AICHI, Nov. 5 – A number of greenhouses are glowing and creating a breathtaking night view in Tahara town, Aichi Prefecture. What creates this most spectacular scenery is lighting in chrysanthemum nurseries set by local farmers. In other words, it’s the latest skills and techniques of farmers that light up one of Japan’s largest chrysanthemum producers.
You can enjoy the magnificent night view from a lookout at the height of approximately 150 meters in the park called Akabane Bunka no Mori. At around 9 p.m., glowing greenhouses appeared in the darkness as the farmers turned on the lights to keep the short-day plant nurseries bright. The greenhouses were lit up until midnight.
Thanks to the warm climate, Tahara city on Atsumi Peninsula is one of Japan’s largest producers of cut chrysanthemums and spray mums. The night-break treatment is one of the techniques adopted by local flower growers. They use lamps to inhibit flowering in the short-day plants to regulate the shipping.
A group of chrysanthemum producers that belongs to an agricultural cooperative in Aichi Prefecture (JA Aichi Minami) has around 750 members and ships approximately 230 million cut chrysanthemums a year in total.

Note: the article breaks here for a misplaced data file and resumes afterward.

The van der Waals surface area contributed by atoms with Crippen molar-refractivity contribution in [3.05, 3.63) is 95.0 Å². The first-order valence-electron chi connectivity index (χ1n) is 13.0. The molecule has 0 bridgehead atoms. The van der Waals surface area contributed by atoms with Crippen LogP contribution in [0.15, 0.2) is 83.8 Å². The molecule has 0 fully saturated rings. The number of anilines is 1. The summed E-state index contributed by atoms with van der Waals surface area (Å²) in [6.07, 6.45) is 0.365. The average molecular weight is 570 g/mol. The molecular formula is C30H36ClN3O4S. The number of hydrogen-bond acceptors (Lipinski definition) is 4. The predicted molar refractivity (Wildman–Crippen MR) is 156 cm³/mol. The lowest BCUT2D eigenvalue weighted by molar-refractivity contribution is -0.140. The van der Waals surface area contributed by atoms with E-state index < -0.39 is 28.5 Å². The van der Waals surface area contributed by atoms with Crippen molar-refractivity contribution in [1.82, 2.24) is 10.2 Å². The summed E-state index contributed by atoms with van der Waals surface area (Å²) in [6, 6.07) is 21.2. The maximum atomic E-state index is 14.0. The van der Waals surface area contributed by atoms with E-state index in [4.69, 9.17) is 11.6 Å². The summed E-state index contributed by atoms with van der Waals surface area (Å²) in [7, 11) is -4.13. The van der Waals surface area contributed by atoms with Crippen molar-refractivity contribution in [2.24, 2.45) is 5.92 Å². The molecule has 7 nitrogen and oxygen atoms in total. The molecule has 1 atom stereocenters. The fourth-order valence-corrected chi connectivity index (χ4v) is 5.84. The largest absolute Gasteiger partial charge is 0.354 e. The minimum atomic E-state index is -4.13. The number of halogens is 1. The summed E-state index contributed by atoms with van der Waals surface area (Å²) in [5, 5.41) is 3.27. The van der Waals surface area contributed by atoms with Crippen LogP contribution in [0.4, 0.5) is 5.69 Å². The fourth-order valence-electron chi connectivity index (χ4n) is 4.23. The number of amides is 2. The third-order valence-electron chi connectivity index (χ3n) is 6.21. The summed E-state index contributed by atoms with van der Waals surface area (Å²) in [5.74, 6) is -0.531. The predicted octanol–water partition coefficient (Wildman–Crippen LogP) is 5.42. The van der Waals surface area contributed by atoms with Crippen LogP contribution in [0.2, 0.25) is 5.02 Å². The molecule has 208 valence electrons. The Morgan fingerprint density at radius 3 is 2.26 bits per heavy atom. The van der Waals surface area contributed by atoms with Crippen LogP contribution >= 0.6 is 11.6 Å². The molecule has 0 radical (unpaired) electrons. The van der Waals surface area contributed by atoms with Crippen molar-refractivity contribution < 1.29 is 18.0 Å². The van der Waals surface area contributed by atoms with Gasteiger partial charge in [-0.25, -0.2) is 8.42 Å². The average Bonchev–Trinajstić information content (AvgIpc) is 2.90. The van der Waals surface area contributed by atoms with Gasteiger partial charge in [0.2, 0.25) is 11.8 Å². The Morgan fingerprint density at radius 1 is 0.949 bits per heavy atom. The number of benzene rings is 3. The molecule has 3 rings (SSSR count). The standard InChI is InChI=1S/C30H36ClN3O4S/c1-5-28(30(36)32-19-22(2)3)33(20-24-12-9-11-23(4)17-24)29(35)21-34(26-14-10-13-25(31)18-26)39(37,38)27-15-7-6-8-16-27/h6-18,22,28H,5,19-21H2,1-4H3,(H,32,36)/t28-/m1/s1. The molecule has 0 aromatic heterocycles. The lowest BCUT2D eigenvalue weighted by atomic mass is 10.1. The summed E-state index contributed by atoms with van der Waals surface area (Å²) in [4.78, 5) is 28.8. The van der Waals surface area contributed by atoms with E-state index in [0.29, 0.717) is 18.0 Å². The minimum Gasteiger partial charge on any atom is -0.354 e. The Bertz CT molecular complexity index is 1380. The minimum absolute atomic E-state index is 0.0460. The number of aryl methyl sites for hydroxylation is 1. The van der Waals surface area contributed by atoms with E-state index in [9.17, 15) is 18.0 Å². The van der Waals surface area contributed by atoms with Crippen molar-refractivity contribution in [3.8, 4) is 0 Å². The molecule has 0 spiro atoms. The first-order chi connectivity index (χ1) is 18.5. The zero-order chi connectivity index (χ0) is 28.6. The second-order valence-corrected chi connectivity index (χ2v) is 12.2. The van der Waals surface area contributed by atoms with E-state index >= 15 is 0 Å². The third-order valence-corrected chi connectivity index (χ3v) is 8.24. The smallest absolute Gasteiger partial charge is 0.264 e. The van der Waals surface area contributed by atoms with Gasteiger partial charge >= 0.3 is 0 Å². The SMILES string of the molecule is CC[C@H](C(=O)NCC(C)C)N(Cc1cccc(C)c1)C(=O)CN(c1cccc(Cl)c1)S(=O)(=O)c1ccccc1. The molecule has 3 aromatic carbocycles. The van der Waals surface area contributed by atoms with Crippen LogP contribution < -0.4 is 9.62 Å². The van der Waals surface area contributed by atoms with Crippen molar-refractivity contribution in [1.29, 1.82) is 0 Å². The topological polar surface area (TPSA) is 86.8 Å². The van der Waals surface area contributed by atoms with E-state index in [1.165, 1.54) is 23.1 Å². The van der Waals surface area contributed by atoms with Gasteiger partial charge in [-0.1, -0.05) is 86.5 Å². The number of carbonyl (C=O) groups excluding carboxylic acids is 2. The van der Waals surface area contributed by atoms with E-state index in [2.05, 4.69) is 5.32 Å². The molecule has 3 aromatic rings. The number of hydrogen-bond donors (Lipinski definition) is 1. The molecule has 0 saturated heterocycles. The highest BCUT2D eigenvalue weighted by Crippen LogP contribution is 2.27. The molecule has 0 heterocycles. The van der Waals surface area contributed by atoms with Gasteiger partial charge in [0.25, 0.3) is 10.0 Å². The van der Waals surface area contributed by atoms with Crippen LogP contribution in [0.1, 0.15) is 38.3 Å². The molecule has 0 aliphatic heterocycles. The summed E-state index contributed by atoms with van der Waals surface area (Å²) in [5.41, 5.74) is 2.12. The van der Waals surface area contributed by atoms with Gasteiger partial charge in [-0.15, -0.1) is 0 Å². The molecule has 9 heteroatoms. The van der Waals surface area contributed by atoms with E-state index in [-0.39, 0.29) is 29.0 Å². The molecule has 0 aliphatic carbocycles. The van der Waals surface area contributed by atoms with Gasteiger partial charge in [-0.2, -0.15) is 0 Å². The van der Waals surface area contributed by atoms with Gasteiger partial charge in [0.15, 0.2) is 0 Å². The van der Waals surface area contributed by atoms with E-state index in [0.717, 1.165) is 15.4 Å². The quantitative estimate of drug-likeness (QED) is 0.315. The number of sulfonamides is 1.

Takashi Ishii, vice president of the chrysanthemum producers’ association, currently produces white “Jinba” chrysanthemums whose shipment begins later this month and continues until May next year.
Ishii lights up young chrysanthemums in his greenhouse from 9 p.m. to 2 a.m. every night. When the plants are 60 centimeters tall, he stops the treatment, and in around 50 days, the flowers are ready for the shipment, according to the 46-year-old chrysanthemum grower. “Chrysanthemums are so delicate that they grow differently in different greenhouses even if we apply the same amount of lighting to them,” he said. “I must pay attention to their changes in order to produce high-quality flowers,” he continued.
Chrysanthemum producers in Tahara city introduced the night-break treatment in 1947. At first, they adopted the technique only to the chrysanthemums that flower in autumn, but currently, they use the skill throughout the year.
The use of light-emitting diode (LED) lamps is now standard for their lower electricity consumption compared to incandescent lamps. An increasing number of growers recently use red and pink lights also to control floral bud formation.
Takao Ogawa is a 28-year-old JA worker who handles JA’s flower retail businesses. He said, “Chrysanthemums are great flowers that keep for long time. We are going to make efforts to expand the use of them, for example, for weddings and all other purposes.”